How to tell White and Pied Wag­tails apart

The ba­sic dif­fer­ence be­tween the two sub­species is that the Pied is much blacker and darker than the White. The male Pied has a black back that car­ries on up the neck and onto the top of the head, while the male White has the black to the top of the head and neck, but this changes abruptly to a clean grey colour on its back. The change from black to grey is very dis­tinct, as if a line has been drawn on the bird’s plumage. The fe­male White Wag­tail also has this clean grey colour on her back, but the bor­der be­tween it and the black of the head is not as sharp. In­stead it looks as if the grey and the black have been smudged into one an­other where the two meet. The fe­male Pied Wag­tail also has a grey back, but it is much darker and not as ‘clean’ look­ing as the fe­male White and of­ten looks al­most dap­pled. By study­ing a field­guide that shows both plumages, and by care­fully look­ing at the wag­tails on your patch, you should soon be able to dis­tin­guish be­tween our own Pied and the Euro­pean White Wag­tail. There are ben­e­fits to this be­yond merely adding an­other tick to your patch list. Study­ing the plumage de­tails of a com­mon and eas­ily ac­ces­si­ble species like the Pied Wag­tail is a good way of get­ting your eye in for look­ing at all birds in more de­tail. Look through the rare bird re­ports and you will see that many of the species present, es­pe­cially the smaller ones, are only dis­tin­guished from other, more com­mon species, by very sub­tle dif­fer­ences in their plumage. Telling a Reed War­bler from a Blyth’s Reed War­bler isn’t any­where near as easy as telling a Pied Wag­tail from a White, but it is done by ex­actly the same method – care­ful study of the bird’s mark­ings. Once you learn to look for the dif­fer­ences in plumage of th­ese closely re­lated sub­species, you'll find it eas­ier to dif­fer­en­ti­ate be­tween other sim­i­lar look­ing species by ex­am­in­ing sub­tle dif­fer­ences be­tween them. Get­ting a White Wag­tail on your list could just be the be­gin­ning...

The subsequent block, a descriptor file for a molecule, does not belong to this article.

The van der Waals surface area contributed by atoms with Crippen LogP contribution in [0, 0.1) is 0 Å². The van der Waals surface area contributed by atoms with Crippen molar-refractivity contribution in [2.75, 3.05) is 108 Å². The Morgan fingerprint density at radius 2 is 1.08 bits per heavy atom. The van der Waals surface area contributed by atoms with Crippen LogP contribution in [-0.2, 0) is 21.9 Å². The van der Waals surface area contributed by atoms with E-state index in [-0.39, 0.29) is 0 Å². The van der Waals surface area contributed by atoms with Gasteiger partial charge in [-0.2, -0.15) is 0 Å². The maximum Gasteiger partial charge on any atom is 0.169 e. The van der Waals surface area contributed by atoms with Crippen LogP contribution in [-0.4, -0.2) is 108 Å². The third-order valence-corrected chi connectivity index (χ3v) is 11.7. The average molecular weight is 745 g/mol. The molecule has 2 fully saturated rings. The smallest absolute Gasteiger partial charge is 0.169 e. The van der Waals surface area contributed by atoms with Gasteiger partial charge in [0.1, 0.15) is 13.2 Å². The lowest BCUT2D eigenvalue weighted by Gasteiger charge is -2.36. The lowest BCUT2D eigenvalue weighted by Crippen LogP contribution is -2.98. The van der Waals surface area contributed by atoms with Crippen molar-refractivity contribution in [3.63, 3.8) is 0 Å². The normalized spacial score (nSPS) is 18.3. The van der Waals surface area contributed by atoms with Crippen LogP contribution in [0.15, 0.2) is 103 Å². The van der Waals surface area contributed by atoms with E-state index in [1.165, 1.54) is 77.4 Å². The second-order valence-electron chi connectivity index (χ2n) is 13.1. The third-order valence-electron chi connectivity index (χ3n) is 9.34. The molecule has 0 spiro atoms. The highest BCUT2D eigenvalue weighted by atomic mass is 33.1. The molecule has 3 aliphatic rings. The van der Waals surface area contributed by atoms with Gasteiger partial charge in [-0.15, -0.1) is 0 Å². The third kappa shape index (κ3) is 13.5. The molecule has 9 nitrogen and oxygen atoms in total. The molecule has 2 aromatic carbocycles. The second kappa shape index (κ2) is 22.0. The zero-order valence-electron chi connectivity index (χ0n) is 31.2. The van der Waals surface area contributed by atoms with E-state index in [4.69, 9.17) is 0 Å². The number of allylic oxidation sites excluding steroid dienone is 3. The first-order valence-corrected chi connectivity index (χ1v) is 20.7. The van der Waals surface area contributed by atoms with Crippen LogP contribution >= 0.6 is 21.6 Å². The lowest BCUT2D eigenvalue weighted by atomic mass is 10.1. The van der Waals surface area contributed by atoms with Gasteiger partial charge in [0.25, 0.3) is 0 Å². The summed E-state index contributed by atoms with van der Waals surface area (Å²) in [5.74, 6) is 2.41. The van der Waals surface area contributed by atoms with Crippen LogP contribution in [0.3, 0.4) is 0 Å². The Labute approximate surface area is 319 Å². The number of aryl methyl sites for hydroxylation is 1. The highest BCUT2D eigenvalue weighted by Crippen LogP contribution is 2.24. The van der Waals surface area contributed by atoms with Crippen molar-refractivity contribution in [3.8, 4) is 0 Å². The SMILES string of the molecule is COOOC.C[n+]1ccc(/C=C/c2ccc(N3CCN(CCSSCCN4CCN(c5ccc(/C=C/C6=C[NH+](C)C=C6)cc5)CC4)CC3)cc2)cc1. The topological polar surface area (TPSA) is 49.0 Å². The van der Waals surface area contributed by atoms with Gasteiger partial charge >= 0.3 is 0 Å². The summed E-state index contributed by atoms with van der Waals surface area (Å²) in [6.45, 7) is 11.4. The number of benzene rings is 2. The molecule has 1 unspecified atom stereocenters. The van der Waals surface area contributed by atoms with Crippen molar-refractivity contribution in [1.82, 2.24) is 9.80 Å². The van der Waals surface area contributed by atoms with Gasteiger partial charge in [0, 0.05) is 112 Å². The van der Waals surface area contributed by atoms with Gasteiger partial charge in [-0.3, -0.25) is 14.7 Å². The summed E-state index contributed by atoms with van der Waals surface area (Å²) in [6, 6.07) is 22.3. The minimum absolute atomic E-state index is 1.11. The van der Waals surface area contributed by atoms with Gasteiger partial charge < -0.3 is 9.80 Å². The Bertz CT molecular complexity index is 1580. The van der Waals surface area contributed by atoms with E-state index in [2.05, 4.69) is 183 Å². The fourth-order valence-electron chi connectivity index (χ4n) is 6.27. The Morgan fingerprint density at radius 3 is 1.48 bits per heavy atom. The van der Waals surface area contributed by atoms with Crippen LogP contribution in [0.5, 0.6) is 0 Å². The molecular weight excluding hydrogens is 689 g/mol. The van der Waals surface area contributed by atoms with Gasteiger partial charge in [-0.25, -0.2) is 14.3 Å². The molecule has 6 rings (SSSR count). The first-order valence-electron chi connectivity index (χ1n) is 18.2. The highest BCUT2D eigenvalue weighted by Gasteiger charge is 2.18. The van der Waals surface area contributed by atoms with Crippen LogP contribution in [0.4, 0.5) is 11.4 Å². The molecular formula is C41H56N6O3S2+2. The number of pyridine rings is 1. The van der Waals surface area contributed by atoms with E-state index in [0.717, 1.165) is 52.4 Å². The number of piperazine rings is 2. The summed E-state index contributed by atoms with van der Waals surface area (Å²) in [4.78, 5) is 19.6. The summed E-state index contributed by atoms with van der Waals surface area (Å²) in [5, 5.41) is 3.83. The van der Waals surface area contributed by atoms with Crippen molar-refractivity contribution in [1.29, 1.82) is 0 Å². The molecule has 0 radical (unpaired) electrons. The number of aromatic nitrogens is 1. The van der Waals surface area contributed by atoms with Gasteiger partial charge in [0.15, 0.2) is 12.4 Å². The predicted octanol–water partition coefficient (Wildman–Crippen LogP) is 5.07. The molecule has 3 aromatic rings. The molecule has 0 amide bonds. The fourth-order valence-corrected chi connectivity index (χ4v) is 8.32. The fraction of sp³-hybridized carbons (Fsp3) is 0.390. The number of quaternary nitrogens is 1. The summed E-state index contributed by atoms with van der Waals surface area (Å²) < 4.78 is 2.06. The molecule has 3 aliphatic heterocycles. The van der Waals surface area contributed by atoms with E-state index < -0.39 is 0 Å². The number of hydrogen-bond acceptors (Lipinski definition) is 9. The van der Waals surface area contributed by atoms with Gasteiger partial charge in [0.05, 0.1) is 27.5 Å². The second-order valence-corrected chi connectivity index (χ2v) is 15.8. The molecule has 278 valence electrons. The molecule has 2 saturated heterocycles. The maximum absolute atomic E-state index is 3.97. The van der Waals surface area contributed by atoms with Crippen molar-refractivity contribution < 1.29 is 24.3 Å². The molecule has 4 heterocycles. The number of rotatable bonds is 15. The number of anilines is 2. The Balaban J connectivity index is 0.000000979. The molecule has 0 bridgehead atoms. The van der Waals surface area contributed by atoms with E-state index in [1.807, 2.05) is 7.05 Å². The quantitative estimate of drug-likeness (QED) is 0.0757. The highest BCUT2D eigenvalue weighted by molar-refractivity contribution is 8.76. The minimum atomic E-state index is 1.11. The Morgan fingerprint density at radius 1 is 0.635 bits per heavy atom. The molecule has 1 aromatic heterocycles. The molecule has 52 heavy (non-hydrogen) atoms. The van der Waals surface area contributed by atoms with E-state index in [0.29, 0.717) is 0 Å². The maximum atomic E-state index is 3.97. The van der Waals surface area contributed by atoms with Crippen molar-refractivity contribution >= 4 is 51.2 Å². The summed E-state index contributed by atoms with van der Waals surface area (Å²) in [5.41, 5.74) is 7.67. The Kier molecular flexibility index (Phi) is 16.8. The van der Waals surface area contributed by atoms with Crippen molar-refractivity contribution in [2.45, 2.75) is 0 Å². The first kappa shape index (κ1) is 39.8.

TAKE OFF In gen­eral, in­di­vid­u­als with heav­ily marked 'dusky flanks' tend to be Pied Wag­tails rather than White Wag­tails, which have 'cleaner' white flanks

Pied Wag­tail male and fe­male (in­set) White Wag­tail male and fe­male (in­set) The Pied Wag­tail can of­ten be seen on a con­crete sur­face chas­ing in­sects

Newspapers in English

Newspapers from UK

© PressReader. All rights reserved.